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♦' Easily Samoa's First Citizen."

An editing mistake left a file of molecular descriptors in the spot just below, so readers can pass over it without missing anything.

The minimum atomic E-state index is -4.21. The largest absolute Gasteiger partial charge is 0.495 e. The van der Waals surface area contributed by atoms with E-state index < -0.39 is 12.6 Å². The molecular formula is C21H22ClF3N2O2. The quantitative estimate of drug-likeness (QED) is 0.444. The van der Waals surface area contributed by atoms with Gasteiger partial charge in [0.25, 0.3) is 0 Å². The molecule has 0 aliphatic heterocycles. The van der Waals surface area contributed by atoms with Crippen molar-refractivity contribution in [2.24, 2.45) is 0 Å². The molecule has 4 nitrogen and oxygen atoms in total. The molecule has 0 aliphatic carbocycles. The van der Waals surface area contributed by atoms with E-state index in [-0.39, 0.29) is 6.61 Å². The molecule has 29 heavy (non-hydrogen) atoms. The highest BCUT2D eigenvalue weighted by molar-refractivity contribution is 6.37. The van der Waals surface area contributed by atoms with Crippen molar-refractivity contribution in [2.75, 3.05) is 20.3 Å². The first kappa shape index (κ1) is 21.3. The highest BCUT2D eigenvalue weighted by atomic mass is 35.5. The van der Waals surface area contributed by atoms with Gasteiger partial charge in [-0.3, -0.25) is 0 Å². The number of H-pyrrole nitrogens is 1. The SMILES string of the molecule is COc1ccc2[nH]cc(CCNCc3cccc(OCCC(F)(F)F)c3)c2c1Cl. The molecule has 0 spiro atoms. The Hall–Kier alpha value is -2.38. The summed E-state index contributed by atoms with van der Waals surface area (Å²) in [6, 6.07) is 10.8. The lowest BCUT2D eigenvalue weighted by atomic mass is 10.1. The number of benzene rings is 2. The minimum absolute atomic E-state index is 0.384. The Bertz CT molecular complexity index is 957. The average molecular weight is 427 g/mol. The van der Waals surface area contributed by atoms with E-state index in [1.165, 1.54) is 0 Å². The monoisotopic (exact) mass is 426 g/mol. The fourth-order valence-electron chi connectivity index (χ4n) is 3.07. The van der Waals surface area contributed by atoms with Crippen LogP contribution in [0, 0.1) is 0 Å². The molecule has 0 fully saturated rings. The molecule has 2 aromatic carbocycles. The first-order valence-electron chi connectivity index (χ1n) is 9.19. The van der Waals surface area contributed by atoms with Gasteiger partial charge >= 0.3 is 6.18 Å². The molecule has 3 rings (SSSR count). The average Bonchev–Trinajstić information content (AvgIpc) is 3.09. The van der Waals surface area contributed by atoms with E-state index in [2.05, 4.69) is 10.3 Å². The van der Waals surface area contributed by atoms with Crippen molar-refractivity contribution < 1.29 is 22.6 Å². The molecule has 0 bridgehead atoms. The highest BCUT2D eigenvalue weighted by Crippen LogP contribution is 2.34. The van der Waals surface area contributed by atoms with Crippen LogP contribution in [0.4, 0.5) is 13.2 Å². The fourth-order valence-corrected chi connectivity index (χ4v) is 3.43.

The Department of Btate at Wash ington has received a dispatch from Consul-General Mulligan at Apia, re porting tho death of Robert Louis Stevenson. He writes: "It is with profound sorrow and a sincere sense of direct personal loss that I report the sudden and wholly unexpected death of the distinguished author and great novelist, Robert Louis Steven son, which took place at his residence, Vailiina, near this place, at 8.10 p. m. on Monday, the 3d inst., from astroko of npoplexy received about an hour and :i half before, while seated at his own hospitable table. "Aside from his world wide reputa tion in literature, Mr. Stevenson was easily the first citizen of Samoa, and the centre of its social life. As is so widely known, he was very frail, but within the last few months had become stronger and apparently more vigor ous than ever before. His hospitality was on a splendid scale, and was equally constant and unfaltering. "His remains wero interred on tho very summit of the mountain over looking his late homo at 1 o'clock yes terday, whither they were borne with inliuito difficulty by tho willing hands of n great number of Samoane." — New York Press. CoiiirrrsH ('iiu't Do It, There is u general hope nail baliof through out tho country thnt Cougross will do some thing finally for the distress and suffering of f-o many hapless people. It Is to be bopotl I.us ! ness will start up and give employment to thousands. But there are certain kinds of suffering which Congress can do nothing to relieve.' There is pain and misery always which no legislation can cure. Just think of moil crippled for lifo with tho torturos ot Futalica. And such should know that St. Jacobs Oil is a certain cure, which can bo brought about promptly without any aid iron Congress. Tho best way to clean bamboo furuituro is with a brush dipped in salt and water. Dr. Kilmer's «B w A MP-IIOOT euros all Kidney and Bladder troubles. Pamphlet and Consultation free. Laboratory Blnghamton, N. Y. lironze cents were first Issued under tho law of April 22, 1864. •100 Reward. SIOO. The readers of this paper will be pleased' to learn that there Is at least one dreaded didfease thnt science lias been able to cure in all its stages, and that is catarrh. Hall's Catarrh Cure is the only positive cure now known to the medical fraternity. Catarrh being a con stitutional disease, requires a constitutional treatment. Hall's Catarrh Cure is taken In ternally, acting directly upon the blood and mucous surfaces of the system, thereby de stroying the foundation of the disease, and giving the patient strength by building up th# constitution and assisting naturo in doing Its work. The proprietors have so much faith In its curative powers that they offer One Hun dred Dollars for any case that it fails to cure. Send for list of testimonials. Address ♦ F. J. CHENEY & Co., Toledo, Ok %r Sold by Druggists, 75c. An Important Difference. To make It apparent to thousands,who think themselves ill, that thoy are not affected with any disease, but that tho system simply needs cleansing, is to bring comfort homo to their hearts, as a costive condition is easily cured by using Syrup of Figs. Manufactured by tUo California Fig Syrup Co. A Gloomy Outlook is that of the dyspeptic, but his face will brighten when ho knows that Ripans Tabules cure that terrible disorder and will make him a cheerful and happy man. IF you want to bo cured of a cough use Hale's Honey of Ilorehound and Tar. Pike's Toothache Drops Cure lnone minute. Mrs. Winslow's Soothing Syrup for children teething, softens the gums, reduces inilammn tlon, allays pain, cure* wind colic. 25c. a bott lo I could not get along without Plso'sCure for Cosnumptlon. It always cures.—Mils. E. C. Mot'LTQK. Neodham. Mass.. October 28, ISM. Karl's Clover Hoot, the great blood purlfler, elves freshness and clearness to the complex ion and cures constipation. 25 cts.. 50 cts., 18. if afflicted with sore eyes uso Dr. Isaac Thomp son's Eye-water. Druggists sell at 25c per hot tlo Could Not Walk Rheumatism in Hips & Back Eyesight Affected but Hood's Sar* saparilla Cures All. " I was troubled with pains In my back and hips. My eyes swollod so that t could seo for two or gne j, n hold on me V I I never expected \ J .last I decided to try lloo<l ' B Sarsa parilla. Tho first the ecconvl West Gardner, Mass. gODO my baok was a great deal bottor ond tho pains bad left my hips. I have now takon over live bottles and I am as woll and us Free From Rheumatism ns if I hod never boon affllejoi with it. I shall contiuuo to uso Hood's Sarsaparllla HoodVP* Cures for I believe I owe my life to its uso." MRS. M. A. Buitxs, West Gardner, Mass. Hood'n I*ll Is euro all liver Ills, biliousness. Jftun dice. ludiKestlon. slrk heartache. Scents. DADWAY'S « PILLS, For the cure of all disorders of the Stomach, Liver, Bowels, Kidneys, lilaider, Nervous Disease*, L >B* of Appetite, Headache, Constipation, Costlvenes*, Indigestion, Biliousness, Fever, Inflammation of the Bowels, Piles, aud all derangement! of tho Internal Viscera. Purely vegetable, contaiulng uo mercury minerals or deleterious drugs. OBSERVE the following symptoms resulting from Disease or the Digestive Organs: Constipation, luwar.l Piles, Fullness of the Blood In thn Head, Acidity of the Stomach, Nausea, Heartburn, Disgust of Fowl, Full ness of Weight In tho Stomach, Sour Eructations, Sinking or Fluttering of the Heart, Choking or Suf focating Sensations when In a lying posture. Dim ness of Vision, Dlexlness ou rising HUddenly, Dots or Webs before the Sight. Fever an 1 Dull Pain lu tho Head, Defflclency of Persplratlou, Yellowness of the Skin and Eyes, l'aln lu ttuHlde, C ties', Limb* aud Sudden Flushes of Heat. Burning In the Flesh. A few doses of IIA I) VV A Y*rt PI IJ will freo the system of all the above named disorders. Price tl.l cm. per box. Sold by all druggists. RAOWAY «Se. CO., NEW VC>l* It. A BRIGHT STAB. A SKETCH OF TUB MAN WHO LCD I>l All Y ANDERSON TO FAME. Alio Played Lending Hole. With Booth, Unrrrit nnd Tltorne. (From the St. Louis Chronicle.) One of tho most conspicuous figures in the Stageland ot America to-day is John W. Nor ton. Born in the seventh ward o( New York City forty-six years ago, tho friends of his youth wero Thomas W. Keono ond Frank Chanfrau. We find Keene a star at the age ot 25 and Norton in the flower of early man hood the leading mau for Edwin Booth at the famous Winter Oardeu Theatre. He was starred with Lnwrenoo Barrett early in the 70s, and alternated tho leading roles with Charles Thome at tho Variety Theatro in Now Orleans. Early lu tho Centennial year, in Louisville, Norton mot our Mary Anderson, thon a fair young girl who aspired for stage fame, took her under his guldanoo and, as everybody knows, led her to fame. Mr. Norton is now the proprietor of tho Grand Opera Houso in Bt. Louis, tho Du Quesne Theatre, Pittsburg, and one of tho stockholder* in tho American Extravaganza Com pany. Ono afternoon early in Juno ho hobbled Into his New York OlTlee on Broadway nnd encountered his business manager, George McManus, who had also boon a rheumatic suf ferer for two years. Norton was surprised that McManus had discarded his cane. Who cured you? ho asked. "I cured myself," re plied McManus, "fflth Dr. Williams' rink Pills." "I was encouraged by Mr. McManus' cure and ns a last resort tried tho Pink Pills my self," said Mr. Norton to a Chronicle re porter. "You have known mo lor five years nnd know how I have suffered. Why, dur ing tho slimmer of 1893 I was on my baok at tho Mullnnphy Hospital, in tills city, four weeks. I was put ou tho old systom of diet ing, with a view to clearing thoso acidulous properties in my blood that medical theorists say is tho cause of my rheumatism. I left tho Hospital feeling stronger, but tho first damp woather brought with it thoso excru ciating pains in the legs aud back. It was the same old trouble. After sitting down for a stretch of flvo minutes tho pains screwed my logs into a knot when I arose, and I hobbled as painfully as ever. After I had taken my first box of Pink Pills it struck mo that the pains wfcre less troublesome. I tried another box, nnd I began almost un consciously to have latth In tho Pink Pills. I improved so rapidly that 1 could rise after pitting at my desk lor au hour and the twinges of rheumatism that accompanied my rising were so mild that I scarcely noticed them. During the past two weeks wo have had much rainy weather in St. Louis. Hut tho dnmpnoss has not had tho slightest effect in bringing back the rheumatism, which 1 consider a sufficient and rellablo test of tho efficacy of Pink Pills. I may also say that tho Pink Pills have acted as a tonic on my stomach, which I thought was well nigh de stroyed by tho thousand aud ouo alleged remedies 1 consumed in the past flvo years."' London lias "lady guides." Texas has a female contractor. Women aro flocking to chemistry. Tliero aro many femalo hotel clerks in Chile. Women mako excellent commercial travelers. Women nro going into the advertis ing business. Lexington, Ey., has two feminino bank officials. Honeymoons aro decidedly going out of fashion with tho European aris tocracy. Mississippi is tho homo of a littlo seven-year-old girl who has hair that trails the ground. Tho Empress of Japan is described by ft recent visitor as having "a soft mauve complexion." A Japaneso peasant woman goes everywhere with bared- head. Iu tho cities European millinery is worn. Women aro never tired singing the praises of the fancy bodice. It shows tho raro combination of beauty and economy. Lady Florence Dixie, who is some what noted in England for eccentrici ties, has become President of the Ladies' Football Club of London. It transpiros that many of tho wo men who triod to vote in Chicago last November were struck and insulted by the*thugs around the polling places. Mme. Demont-Breton, daughter of Jules Breton, the French painter, has been deoorated with the ribbon of the Legion'of Honor for her artistic at tainments. 1 At a recent artistio carnival held at Vienna tho toilets of the 120 ladies who formed the cortego represented a value of $250,000, tho value of tho di amonds worn being from $500,000 to (2,500,000. Some of the winter round hats are very elegant and extremely pictur esquo in effect. One model, tho "Kob sart," is a largo shape, auburn-brown velvet, tho brim sweeping to the front in a graceful curve. You may not know it, but oekology means domestic science. If you can cook, wash, mend, scrub, etc., up to date, you aro an oekologist. This is muoh grander than being an old-fash ioned housekeeper. Miss Tompkins, of Kentucky, who was once Secretary of the Southern Exposition, held at Louisville, has been appointed Assistant Marshal of the United States Supreme Court, a position never before held by a wo man. Miss E. N. Askew, of Tampa, Fla., is a stenographer and typewriter with a reoord to be proud of. In a docu ment of 100 pages of legal cap sont up to the Supreme Court of tho State thero was not ono erasure, omission, or mistake in punctuation. The touches of black which aro seen in almost every fashionable toilet of the moment need a skilled hand for their introduction. A brown gown, for example, with black garnituro sounds odd, but is reallv efiectivo with a blending of oherry pink to keep tho two sombre shades from too closo jux taposition, In the same way a bright leaf green well sustained its black ad ditions by a judicious nse of silver gray. Mrs. E. S.4Tead is the only woman in the country who selects subjects for illustrating in the Sunday-school peri odicals. As many as 20,000 sets of those illustrations goto Australia, Af rica and other foreign countries oach year. When the subjects are selected ■ well-known New York artist paints an oil painting, portraying as woll as possible the writer's idea of tho story, and from this oome the many thou i »and pictures which delight the Sunday -1 wheel scholars All over the world. LOSING USE OF LAND. Bmall fruit growers ought to fertil-! ize their land thoroughly, and when this is done they should keep it al ways producing something. If the strawberry patch is running out, cither the red or black cap raspberry can be planted the rows. In this way the year after tho strawberry plantation is cultivated under the raspberry canes will bo in full bear ing. It is tho same with tho larger fruits. A young apple or pear orch ard will grow strawberries, raspber ries and blackberries nearly as well as if the orchard were not planted until it gets fully into bearing,—Boston Cultivator. GALLED SHOULDERS. Galls of all kinds are best treated as Boon ns they occur, or they may be difficult to heal, especially when tho gall is on tho top of tho shoulder, as in this case the bruising of tho mus cle may causo interior inflammation that may result in an abscess difficult to heal. Hot fomentations of the part, followed by a poultice when tho skin is not broken, but only a swelling, with soreness, is to be seen. When tho skin is broken the beet application is calomel dusted on the raw place. This will form a protecting crust, under which the soro will heal; but the horso should rest until the skin is formed over it. Then some protec tion should bo given by a cushion over tho tender part. 111-fitting 00l- Jars or harness will surely produce these sores, and therefore should not be used.—New York Times. IMPROVEMENT OF BEES. It is argued that by exercising the principle of selection tho different strains of bees may be bred up just as well as horses and cattlo nnd the type of beo greatly improved. For in stance, suppose we havo six hives of bees, the result from each may bo very different. At tho beginning of tho honey season wo placo upon each a "super." Two of our six Btoeks start ahead with a will, and fill their "supers" as fast as they aro replaced. The other four perhaps refuso to euter, or after all only partially fill their "supers." Then they may oßeh swarm two or three times, thus furn ishing us with an iuereaso from which we hopo to havo great results in the future. But our apiary has not been in creased with a typo of beo whoso in stincts lead them to amass honoy far in excess of their needs, but with a typo whoso naturo impels them to start new colonics, and thus this type will be strongly impressed upon tho bee lifo of tho future in our apairy.— Now York World. TELLING THE AGE OF CATTLE. It is well known that tho most com mon way for anyone to tell the ago of a cow is to look at the wrinklos on her horns, but as dehorning scorns to be so much in vogue now-a-days this will harilly hold good in a great many cases. The Berlin Agricultural Asso ciation gives tho following rule as re liable to tell the age of cattlo by their toeth; Chango of teeth begins, as a rule, at the ago of ono nnd a half yoors, when tho milk middle front teeth aro shed and replaced by tho permanent front- tcoth, which come completely into position at tho end of tho second year. At two and a half years, as a rule, the inner milk front teeth fall out, and their successors aro fully in uso towards tho closo of tho fourth year. From four and a quar ter to four and a half years tho milk teeth continue to fall out, and their successors are in u6o at the end of tho fifth year. Animals got in calf boforo the end of their twentieth month have tho chango of tooth hindered, while it takes place sooner in early maturing breeds, especially the Shorthorns.— New York Witness. now TO MAKE DAIRYING PAT. This was tho subject of a paper read by B. P. Morton, at ono of the lowa Dairymen's Association meetings. Iu it ho stated that ho is milking twenty nine cows, and makes3l3J pounds of butter per cow. His butter is all shippod to tho cities of Duluth aud New Orleans, and nets him twenty four and one-half cents by the year, an average of 870,66 per cow. The food consumed by each cow he esti mates to bo worth anywhere from S3O to $35, and that the skim milk ho re ceives pays for all labor. Ho feeds ensilago the year round, pasture in its season, and grain about seven months in tho year; tho grain being barley, oats and corn in equal quantities, tho whole being ground together. This composition is mixed half and half with bran, aud oaoh oow is given a peck measure full twico a day. Tho cows have all tho fresh, clean water they care to drink, which is given them in tho barn. A separator, he finds, is ono of tho best investments a dairyman can make, claiming that it will pay to buy ono if only six or sevon good cows arc kept.—New York Witness. V BLANKETS FOB HOUSES. Tho horso stablo should bo so built that its occupants will be comfortably warm at all times in winter, and cool in summer. Stabla blankets should not bo required ou even the coldest days, as tho closing of tho ventilators during tho severest storms should keep in sufficient heat. But it is cruelty to take o horse out of a warm stablo into freezing winds, aud neither blanket him nor permit him to keep himself warm by the rapid exercise which he naturally desires. When ever a horso has to stand still outdoors in winter weather ho should be closely blankoted. Wool is the test material for blank ets, thiu in summer, thick i i winter, but it is often desirable to have some cotton or linen threads one way of the i fabric, to prevent tearing nnd shrink mg. ! The btaaket should bv tiUed to the size and the form of the horse, and should have sufficient straps to keep it oloso and snug to his body which will prevent it sliding to the ground on one side to bo trampled fand torn, nstead of protecting the horse. A rubber or oil eloth rain blanket should cover tho woolen one in oold wet weather, and be worn alone in tho warmer rains both winter and summer. Both blankets are useful during win ter storms, for horses which are in motion, adding an extra woolen blan ket whenever the horse has to stand still. . In summer linen or cotton blankets may bo worn to keep off the flies and sun, though leather or linen nets are generally the best protection. Whenever a horso has to stand still after rapid exercise he should be blan keted to prevent chilling, whether profusely sweating or merely warm. Though most horses aro hardier than men both aro subject to many of the same diseases upon exposure, and both require extra protection against severe or changeable weather. The man will generally take care of himself, but the horso usually can not do so, unaided. Whenever a man needs extra exercise or wrap 3 to keep warm, his horse needs extra protection.—Farm, Field and Fireside. BEBBY BULLETIN, On an acre of rich, well cultivated land there may bo grown five hundred dollars' worth of berries, says M. A. Thayer, Sparta, Wis. Every enter prising farmer, with a little effort, has within his reach a continuous sup ply of healthful fruits. On every farm large, luscious berries may be grown at the rate of two hundred bushels per acre. If less is produced, we may look for tho following causes, and briefly suggest a remedy: First, land defloient in fertilizer, or plant food. Apply fino composted manure, plow undor and top dress. Also ashes broadoast. Second, improper preparation of soil. Plow deeply and harrow until fine, light and mellow. Extra prep aration makes plant food moro avail able. Third, varities not ndapted to your soil and climate. Use only such as has been well tested in your locality, or recommended by responsible par ties. Fourth, poor plants. Buy only best hardy, vigorous plants from re sponsible growors. Nover sot poor plants. Fifth, careless sotting of plants. Nover expose plants to sun and wind beforo setting. Have roots well spread, and tine dirt firm about them. Sixth, too many plants, in hill or row. Freservo only strong, vigorous plants, give each room to develop and perfect its fruit. Prune soverely. Seventh, imperfect fertilization. There is sex in plants. Pistilates (fe male) must havo staminates set with them to insure good crops. Eighth, noglect in cultivation. The ground at all times should bo fine, mellow and free from weeds. Ninth, no protection. Muoh in sum mer with coarso manure, grass or greon clover, in winter by a suitable protection against extreme cold. In tho Northwest, laying bush borries down and covering with dirt. Tonth, frost and drouth. Tho most diflicult to overcome. Borry fields well cultivated aro several degrees warmer than uncultivated fields, there fore, les3 liablo to damage by frost. Retain mulching as lato as possible on strawberries in spring. Damage by ordinary drongths may bo prevented by summer mulch and frequent cultivation and heavy mulch ing. FARM AN'D GARDEN NOTES. Tho grooming of horses is second only to diot in importance. Gluten moal is a valuablo food for horses while doing spring work. In genoral, level culture is best. Tho modern cultivators and harrows make cultivation easy. Give a colt plenty of opportunity to exercise and ho will grow faster and mako a better horso when matured. Our cultivated crops should be al lowed in orchards early in tho season. Grain and hay should never be grown. Bono dust and hardwood ashes, though good fertilizers for clay soil, havo proved of no benefit to deep black prairio sail. Trees, espeoially apples, are often trained too high, because of tho diffi culty of working close to them. Mod ern tools will bring the heads within reach. Moisture is retained in tho upper soil by very frequent but shallow till age, by means of which tho surface cf the land becomes a mulch for the soil beneath. Tillage should not exist for tho pur pose of killing weeds. Weeds havo taught tho most important lessons iu agriculture, to be sure, but the school master should now bo able to retire. Tho Agricultural Department has is sued a bulletin on the culture, proper ties, and uses of sweet cassava, which is found in the Southern pen insula of Florida and well up to tho frost belt. Fall plowing may bo advisable for farm crops, but it should generally be discouraged in orchards. Tho land in orchards should be left compact in tho fall, and it is advisablo to cover it with some close herbago. Salt may bo beneficial to an old as paragus bed in some cases, but gener ally there is little or no effect. Being a salt-water plant asparagus can stand almost any amount of salt without in jury, yet it shows no partiality for it. Late cultivation may be injurious by inducing a lato growth. At all events it can bo of small utility whou tho tree begins to mature and rains become frequent. This season of re spite gives tho grower tho opportunity of raising a greoa manure, and of adding fertility to his land at trifling expense and with uotam to his tree* from her Experience, After years of practical use and a trial of many brands of baking pow der (some of which she recommended before becomlffg acquainted with the great qualities of the Royal), Marion Harland finds the Royal Baking Powder to be greatly superior to all similar prepara tions, and states that she uses it exclusively, and deems it an act of justice and a pleasure to recommend It unqualifiedly to American Housewives. The testimony of this gifted authority upon Household Economy coincides with that of millions of housekeepers, many of whom speak from knowledge obtained from a continuous use of Royal Baking Powder for a third of a century. ROYAL BAKING POWDER CO., 106 WALL ST., NEW-YORK. Photographic Competition. No better proof could be found of the wonderful advance which has been made in the art of instantaneous pho tography than a competition which has just been arranged in Genova be tween members of leading camera clubs and photographic societies of Switzerland, France, Austria and England. The subject proposed for the competition is the determination by photography of tho shape assumed by a drop of water while in the act of falling through the air. A series of prizes in the form of medals is offered for the mo st success ful photographs. It is reqnired that only distilled water rhnll bo used; that the size of tho tube from which tho drop is 4 caused to fall shall bo ac curately ascertained. Moreover, it is required that it shall bo known how far the drop has fallen at tho instant it is iilioto graphed; and that effectivo precau tions shall be taken to prevent any current of air from disturbing the drop in its descent. Only a few years ago it would have seemed chimerical to proposo such a photographic feat as this, but now that running horses, leaping athletes, flying bullets and lightning havo been compelled to print their images on tho sensitive plate, it appears an easy thing to photograph fulling water so perfectly that science may thereby learn, for the first time, precisely, tho shapo of a raindrop—The Amusing Journal. fON THE ROAD i to recovery, the young woman who is ' taking Doctor Pierce's Favorite Pre scription. In maidenhood, wo manhood, wife hood and moth vl a erliood the " Pre '»!, scription" is a supporting tonic K and nervine « that's peculiarly adapted to her needs, regulating, trengthening and cur / VI ing the derangements 112 I of the sex. Why is it so many women owe their beauty to Dr. Pierce's Favorite Prescription ? Because beauty of form and face radiate from the common center —health. The best bodily condition results from good food, fresh air and exercise coupled with the judicious use of the "Prescription." If there be headache, pain in the back, bearing-down sensations, or general de bility, or if there be nervous disturbance, nervous prostration, and sleeplessness, the "Prescription" reaches the origin of the trouble and corrects it. It dispels aches and pains, corrects displacements and cures catarrhal inflammation of the lining mem. branes. falling of the womb, ulceration, ir regularities and kindred maladies. » FALLING OF WOMB." MRS. FRANK CAM- iiir>.. FIELD, of East Diet ill son, Franklin Co., A r . K, writes : " I deem it my duty to express my deep, heart-felt grati- /T fl , \§E| tude to you for having jySi "3? been the means, under f®* . wSj* l " Providence, of restor- I //,v v j/MI ing me to health, for I V mjpV have been by spells un- \ ManC jffi able to walk. My troubles were of the/L L womb inflammatory and bearing-down sen- yfr sations and the doctors SSfir all said, they could not Twelve bottles of Dr. RS - CAMFIELD. Pierce's wonderful Favorite Prescription has cured me." WALTER BAKER & GOr .—The Largest Manufacturers of 'UnM pure, high crade COCOAS AND CHOCOLATES Vntef' aLft On thla Continent, have received HIGHEST AWARDS from the great llm Industrial and Food A |M EXPOSITIONS I; IIIn Europe and America. raflj fit! t T nliko the Dutch Vrocew, no Alk*« or othrr Chemlralior Djre« are In any of their preparations. Their delicious BREAKFAST COCOA fa absolutely pure and soluble, and COM it leu titan one cent a cu^>. •OLD BY GROCERS EVERYWHERE. WALTER BAKEB & CO. DORCHESTER. MASS. /h| AAA i By selling only "Z books a day of tbo I 1% 1111 best book for business men, property J| UV V owners, farmers, &c.. ever publish .vc ad e(, » An honest offer. us ami A YfcAK b e convinced. H. S, SCMAXTON MADE 'A: C!Qm Publishers, Hartford, Conn For Twenty Years Scott's Emulsion has been endorsed by physicians of tho whole world. There is no secret about its ingredients. Physicians prescribe Scott's Emulsion because they know what great nourishing and curative prop erties it containa They know it is what it is represented to be ; namely, a perfect emulsion of the best Norway Cod liver Oil with the hypophosphites of lime and soda. For Oougha, Golds, Sore Throat, Bronchitis, Weak Lungs, Consump tion, Scrofula, Anaemia, Weak Babies, Thin Children, Rickets, Mar asmus, LOBS of Flesh, General Debility, and all conditions of Wasting. The only genuine Scott's Emulsion is putin saimon colored wrapper. Refuse inferior substitutes 1 Send for pamphlet OH Scott's Emulsion. FREE. Boott A Bowne, N. Y. All Druggists- BO cents and SI. Monster of Former Ages. L. W. Stacy, who is in from Pow der River round-up, tells of the find ing of tho carcass of somo extinct monster whoso remains are as large but unlike the mastodon. Mr. Stacy says it was on tho east fork of the Powder River that a number of men were out when one of them discovered an immense spinal column in the sand equal in size to that of tho mastodon. The head of tho animal is gone, but there remains, including the tail, thirty feet of tho vertebra* and tail bones. It was at first supposed that the bones found were of some monster serpent, but on closer examination it was found that tho remains of legs wero buried in tho ground to the depth of seven feet.—Yellowstone Journal. Japanese candy is mostly made of rice flour, with a small admixture of sugar, and tastes rather insipid to the average palate. BEECHAM'S PILLS (Vegetable) What They Are For Biliousness indigestion sallow sk'm dyspepsia bad taste in the mouth pimples sick headache foul breath torpid liver bilious headache loss of appetite depression of spirits when these conditions are caused by constipation; and constipation is the most frequent cause of all of them. One of the most important things for everybody to learn is that constipation causes more than half the sickness in the world, especially of women; and it can all be prevented. Go by the book, free at your drug gist's, or write B. F. Allen Co., 365 Canal Street, New York. Pills, 10c. and 25c. a box. Annual sales more than 6,000, c00 boxes. When You Want fo Look on the Bright Side of Things, Use SAPOLIO . The Greatest Jledica! Discovery of the Age. KENNEDY'S Medical Discovery. DONALD KENNEDY, OF ROXBURY, MASS., lias discovered In otio of our common pasture weeds a remedy that cures every kind of Humor, from tho worst Scrofula down to a common pimple. Ho has tried it In over eleven hundred cases, anil never failed except in two cases (both thunder humor). He has now in his possession over two hundred certifi cates of its value, all within twenty miles of Boston. Send postal card for book. A benefit is always experienced from the flint bottle, and a perfect cure is warranted when tho right quantity is taken. When the lungs are affected it causes shooting pains like needles passing through them; the samo with the Liver or Bowels. This is caused by tho ducts being stopped, and always disappears in a week after taking It. liead tho label. If tho stomach is foul or bilious it will cause squeamish feelings at ilrst No change of diet over necessary. Eat the best you can get, and enough of it. Dose, one tablespoonful iu water at boj tirna bold by all Druggists. HOTELARAGON Atlanta, Georgia. THE PALACE HOTEL OF THE SOUTH. Every modern Improvement Kuuwu to sclenc. Per feet eutslni 1 aud servle'*. Most uniform climate In UNITED STATES. SEND *OK UOOK and KATES. Inventing New Roses. Although roses have been cultivated from time immemorial, the origina tion of new kinds seems to have been neglected until the beginning of this century. The first systematic effort to get improved roses from the seed is recorded at the time of that lover of roses, the Empress Josephine. Dupont, her gardener, was among tho foremost in this effort. He grew seedlings from all tho choicest roses that could be obtained from the-other countries of Europe; yet in 1811 there wero only 182 varieties, while in 1847 there were 4500, and now their name is legion. —New York Post. Largest Landowner in tlie World. The largest, landowner in the world is the Czar of all the Bussias. He has one estate which covers over 100,000,- 000 acrcif, aud which is, in foct, moro than three times as large as Euglaud ; and ho has another estate more than twice the size of Seotlaud, —Atlanta Constitution. W. L. Douglas $3 SHOEmKf;®* CORDOVAN; £3 - rREKCH&CNAMtUCDCALr. FINECALf&KANOARfIft © S '%!»>ml * 3A ° POUCE.9SOLES. $ 2. v/ORKINSMt«Sj R FI*L I-EXTRA FINE- '*« P * |7 ~ BGYS ' ScHMISiiO£I SEND TOR CATALOGUE M "*x*sw.*z.. ®AOCKTOH,MASS. Over On# Million People wear the W. L. Douglas $3 & $4 Shoes AH our shoes are equally satisfactory They give the bent value lor the money. They equal custom shoes In style ind flt» Their wearing qualities are unaur weed. The prices are uniform,—stamped on soMk I Prom Si to $3 saved over other makes. I if your dealer cannot supply you wo can. X Y X ir-« 112 " WHITE 9 i AS A 9 ) SHEET." } 4 \/f ANY peoplo lonk like "pnle A IT I ijea T li " from AWASMIA— A 9 poverty of blooil. \ A It's most often claused by pen- § \ eral debility from lack of Nutri- * § tion. , 112 A A reme 1 i:i 1 agent of miaount- A 9 ed efficacv i< 112 jfiIPANS TABULES? They "put the bouse in order" w by restoring th » digestive tunc* y a tions. Tho-ewlio us? them ju- A ▼ diciously are properly nourished T A and soon I } RUDDY i i WITH i J HEALTH\ ) EN6INES | J AND BOILERS 112 For all purposes reuuirin ; 112 A power. Automatic* rorllftt A W AtCorapouud Kn«?ine*». Ilor- ▼ A isonlal Vertical Boilers. A T Complete Steam Plants. V I B.W.PAYNE&SON3, * 112 v Elmira N. V. • \ h. Y. OfUrtt, i 112 41 HevSl. W